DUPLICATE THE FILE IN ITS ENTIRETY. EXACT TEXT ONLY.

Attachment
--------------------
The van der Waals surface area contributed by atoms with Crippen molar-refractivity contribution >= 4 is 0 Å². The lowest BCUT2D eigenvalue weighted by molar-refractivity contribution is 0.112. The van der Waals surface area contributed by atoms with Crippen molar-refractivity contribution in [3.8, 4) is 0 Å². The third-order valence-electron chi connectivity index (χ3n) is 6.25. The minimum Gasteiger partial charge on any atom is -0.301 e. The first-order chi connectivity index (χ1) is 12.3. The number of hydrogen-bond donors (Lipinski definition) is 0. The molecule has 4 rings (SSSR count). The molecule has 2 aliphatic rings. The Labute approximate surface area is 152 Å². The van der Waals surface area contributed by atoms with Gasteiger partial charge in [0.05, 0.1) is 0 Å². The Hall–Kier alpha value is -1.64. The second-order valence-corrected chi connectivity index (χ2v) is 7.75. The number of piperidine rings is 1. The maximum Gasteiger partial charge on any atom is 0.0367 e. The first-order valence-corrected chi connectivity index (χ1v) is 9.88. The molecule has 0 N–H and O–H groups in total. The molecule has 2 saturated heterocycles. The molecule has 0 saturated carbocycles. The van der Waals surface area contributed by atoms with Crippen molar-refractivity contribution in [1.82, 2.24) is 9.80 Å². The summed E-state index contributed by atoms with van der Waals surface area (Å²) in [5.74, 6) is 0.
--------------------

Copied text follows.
The van der Waals surface area contributed by atoms with Crippen molar-refractivity contribution >= 4 is 0 Å². The lowest BCUT2D eigenvalue weighted by molar-refractivity contribution is 0.112. The van der Waals surface area contributed by atoms with Crippen molar-refractivity contribution in [3.8, 4) is 0 Å². The third-order valence-electron chi connectivity index (χ3n) is 6.25. The minimum Gasteiger partial charge on any atom is -0.301 e. The first-order chi connectivity index (χ1) is 12.3. The number of hydrogen-bond donors (Lipinski definition) is 0. The molecule has 4 rings (SSSR count). The molecule has 2 aliphatic rings. The Labute approximate surface area is 152 Å². The van der Waals surface area contributed by atoms with Gasteiger partial charge in [0.05, 0.1) is 0 Å². The Hall–Kier alpha value is -1.64. The second-order valence-corrected chi connectivity index (χ2v) is 7.75. The number of piperidine rings is 1. The maximum Gasteiger partial charge on any atom is 0.0367 e. The first-order valence-corrected chi connectivity index (χ1v) is 9.88. The molecule has 0 N–H and O–H groups in total. The molecule has 2 saturated heterocycles. The molecule has 0 saturated carbocycles. The van der Waals surface area contributed by atoms with Crippen molar-refractivity contribution in [1.82, 2.24) is 9.80 Å². The summed E-state index contributed by atoms with van der Waals surface area (Å²) in [5.74, 6) is 0.